Ignore the video listing and normal browsing will show all files, regardless of playback support. This is just as well because you can browse the device from other apps. By entering in the Wi-Drive IP address using the latest OPlayer HD app on an iPad 2, I was able to see all the folders and play just about any video format I had on there.
Document viewing is straightforward if the format is supported
Document support includes MS Word, Excel and Powerpoint along with PDF and text. Although RTF files are listed as supported, the test files I tried weren’t readable. If you use Pages – Apple’s iOS wordprocessor – or the Numbers spreadsheet (both featured as part of the Mac’s iWork suite), you’ll not be able to read these files either. So it’s not quite as joined up with the iOS user experience as it might be.
Kingston claims the Wi-Drive can support three iOS devices simultaneously, and this certainly rang true when connected to an iPad and two iPhones, each accessing different content. The only issue was with one of the iPhones accessing a movie with a fairly high data rate. Yet overall, access was fairly snappy.
Returning to the issue of Internet access, the Wi-Drive has an ace up its sleeve. Its configuration menu has the facility for it to join an existing wireless network and then act as a bridge to that access point. You still connect to the Wi-Drive as before, but now even networked computers can access its content by entering in the IP address. It all worked without a hitch on my home Wi-Fi set-up, but admittedly, I didn't get anywhere trying this out with the rather more robustly configured office WLAN.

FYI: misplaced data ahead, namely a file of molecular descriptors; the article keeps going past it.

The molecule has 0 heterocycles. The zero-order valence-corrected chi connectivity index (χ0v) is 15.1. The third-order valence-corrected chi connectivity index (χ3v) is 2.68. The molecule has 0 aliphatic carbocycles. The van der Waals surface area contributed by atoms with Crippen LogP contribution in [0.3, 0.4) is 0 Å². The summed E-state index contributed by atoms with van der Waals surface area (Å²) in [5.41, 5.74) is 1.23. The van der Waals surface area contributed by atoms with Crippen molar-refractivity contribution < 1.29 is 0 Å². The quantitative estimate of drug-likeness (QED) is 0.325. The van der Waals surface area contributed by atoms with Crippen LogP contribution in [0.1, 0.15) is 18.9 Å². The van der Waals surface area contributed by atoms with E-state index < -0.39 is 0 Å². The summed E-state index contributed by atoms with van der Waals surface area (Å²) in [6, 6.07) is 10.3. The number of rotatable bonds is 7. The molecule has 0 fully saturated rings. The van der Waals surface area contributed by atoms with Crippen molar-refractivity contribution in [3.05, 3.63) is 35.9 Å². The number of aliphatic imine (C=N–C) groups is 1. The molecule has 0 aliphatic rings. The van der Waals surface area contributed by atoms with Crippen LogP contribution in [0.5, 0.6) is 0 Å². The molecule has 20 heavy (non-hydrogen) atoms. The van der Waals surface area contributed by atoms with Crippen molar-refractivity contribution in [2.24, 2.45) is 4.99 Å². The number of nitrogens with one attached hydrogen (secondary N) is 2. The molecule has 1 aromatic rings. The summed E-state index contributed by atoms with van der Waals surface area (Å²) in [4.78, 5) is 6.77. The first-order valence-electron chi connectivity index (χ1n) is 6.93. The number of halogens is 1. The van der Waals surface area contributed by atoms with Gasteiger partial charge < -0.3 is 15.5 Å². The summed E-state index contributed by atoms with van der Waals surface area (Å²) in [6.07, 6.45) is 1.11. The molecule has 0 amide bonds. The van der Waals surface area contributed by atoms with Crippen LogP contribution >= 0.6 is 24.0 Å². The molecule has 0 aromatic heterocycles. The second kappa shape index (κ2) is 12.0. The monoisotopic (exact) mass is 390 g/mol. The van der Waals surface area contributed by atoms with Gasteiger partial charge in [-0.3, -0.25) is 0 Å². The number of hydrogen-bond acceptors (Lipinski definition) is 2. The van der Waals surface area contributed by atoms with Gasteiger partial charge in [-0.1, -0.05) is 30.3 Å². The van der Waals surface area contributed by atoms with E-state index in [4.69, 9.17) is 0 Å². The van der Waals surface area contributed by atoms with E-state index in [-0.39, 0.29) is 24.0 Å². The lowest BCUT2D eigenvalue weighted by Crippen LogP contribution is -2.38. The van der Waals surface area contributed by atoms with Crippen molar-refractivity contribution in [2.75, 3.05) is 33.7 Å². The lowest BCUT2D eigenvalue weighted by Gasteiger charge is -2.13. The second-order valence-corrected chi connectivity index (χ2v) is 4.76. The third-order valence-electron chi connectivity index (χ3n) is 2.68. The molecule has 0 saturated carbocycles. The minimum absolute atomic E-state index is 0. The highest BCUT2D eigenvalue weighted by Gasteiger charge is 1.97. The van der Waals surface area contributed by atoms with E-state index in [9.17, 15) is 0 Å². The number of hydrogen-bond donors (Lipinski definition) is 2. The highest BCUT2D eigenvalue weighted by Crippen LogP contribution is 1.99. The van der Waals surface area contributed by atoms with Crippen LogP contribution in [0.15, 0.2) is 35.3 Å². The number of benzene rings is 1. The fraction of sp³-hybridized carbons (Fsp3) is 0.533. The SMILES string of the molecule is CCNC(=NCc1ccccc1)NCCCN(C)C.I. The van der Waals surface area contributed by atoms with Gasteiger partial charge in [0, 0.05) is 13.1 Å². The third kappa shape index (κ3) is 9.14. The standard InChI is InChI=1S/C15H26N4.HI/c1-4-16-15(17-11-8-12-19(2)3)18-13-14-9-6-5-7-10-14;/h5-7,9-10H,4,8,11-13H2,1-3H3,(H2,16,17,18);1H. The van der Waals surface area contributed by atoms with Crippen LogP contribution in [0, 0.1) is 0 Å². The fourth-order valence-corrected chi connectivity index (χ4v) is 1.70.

Files can be accessed wirelessly from computers too
In use, the Wi-Drive can be a bit clunky at times. You really need to have the device turned on with lights a-glowing before running the Wi-Drive app. If the app is running first, the connection doesn’t seem to kick in so readily. Admittedly, I tired of waiting and found quitting the app and running it again proved the most effective way to reliably gain access.
Next page: Aerial view?
Seems like an expensive way around the fact some prick didn't fit an SD slot on their tablet.
Which is even funnier . . .
. . .. when I can buy a 16Gb MicroSD for my android for less than fifteen quid. :~)
£95 for *16Gb*!!!
Does the fact Lufthansa offers inflight wifi and has done for quite some time count as proof?
Personally I would have considered the fact that no plane crash has ever been attributed to someone leaving their wifi on as proof enough but suit yourself.
So no, it's not like having a stop sign at an intersection at all.
The real question is why would I buy a 16gb non upgradable storage device when I can get a wifi enabled SDcard reader and 16gb card for tenbux more. And I have lots of SDcards already.
Because they have wireless on planes?
You do know that they have wireless internet access on planes, right?